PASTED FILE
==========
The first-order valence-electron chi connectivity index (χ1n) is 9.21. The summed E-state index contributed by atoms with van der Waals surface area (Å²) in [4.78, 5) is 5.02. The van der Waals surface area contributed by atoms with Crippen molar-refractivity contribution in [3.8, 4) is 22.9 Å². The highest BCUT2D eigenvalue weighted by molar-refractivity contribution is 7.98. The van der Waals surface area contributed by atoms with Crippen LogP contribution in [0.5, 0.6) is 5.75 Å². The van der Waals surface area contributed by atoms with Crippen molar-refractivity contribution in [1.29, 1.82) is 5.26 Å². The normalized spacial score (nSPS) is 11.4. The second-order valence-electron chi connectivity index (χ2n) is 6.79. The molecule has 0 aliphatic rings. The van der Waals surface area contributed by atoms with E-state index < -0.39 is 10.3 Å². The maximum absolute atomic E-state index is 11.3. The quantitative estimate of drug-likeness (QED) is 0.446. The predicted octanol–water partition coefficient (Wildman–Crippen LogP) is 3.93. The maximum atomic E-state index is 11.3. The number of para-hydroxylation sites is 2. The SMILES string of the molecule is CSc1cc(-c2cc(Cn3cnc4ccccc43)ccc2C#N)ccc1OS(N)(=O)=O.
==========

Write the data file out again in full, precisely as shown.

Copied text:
The first-order valence-electron chi connectivity index (χ1n) is 9.21. The summed E-state index contributed by atoms with van der Waals surface area (Å²) in [4.78, 5) is 5.02. The van der Waals surface area contributed by atoms with Crippen molar-refractivity contribution in [3.8, 4) is 22.9 Å². The highest BCUT2D eigenvalue weighted by molar-refractivity contribution is 7.98. The van der Waals surface area contributed by atoms with Crippen LogP contribution in [0.5, 0.6) is 5.75 Å². The van der Waals surface area contributed by atoms with Crippen molar-refractivity contribution in [1.29, 1.82) is 5.26 Å². The normalized spacial score (nSPS) is 11.4. The second-order valence-electron chi connectivity index (χ2n) is 6.79. The molecule has 0 aliphatic rings. The van der Waals surface area contributed by atoms with E-state index < -0.39 is 10.3 Å². The maximum absolute atomic E-state index is 11.3. The quantitative estimate of drug-likeness (QED) is 0.446. The predicted octanol–water partition coefficient (Wildman–Crippen LogP) is 3.93. The maximum atomic E-state index is 11.3. The number of para-hydroxylation sites is 2. The SMILES string of the molecule is CSc1cc(-c2cc(Cn3cnc4ccccc43)ccc2C#N)ccc1OS(N)(=O)=O.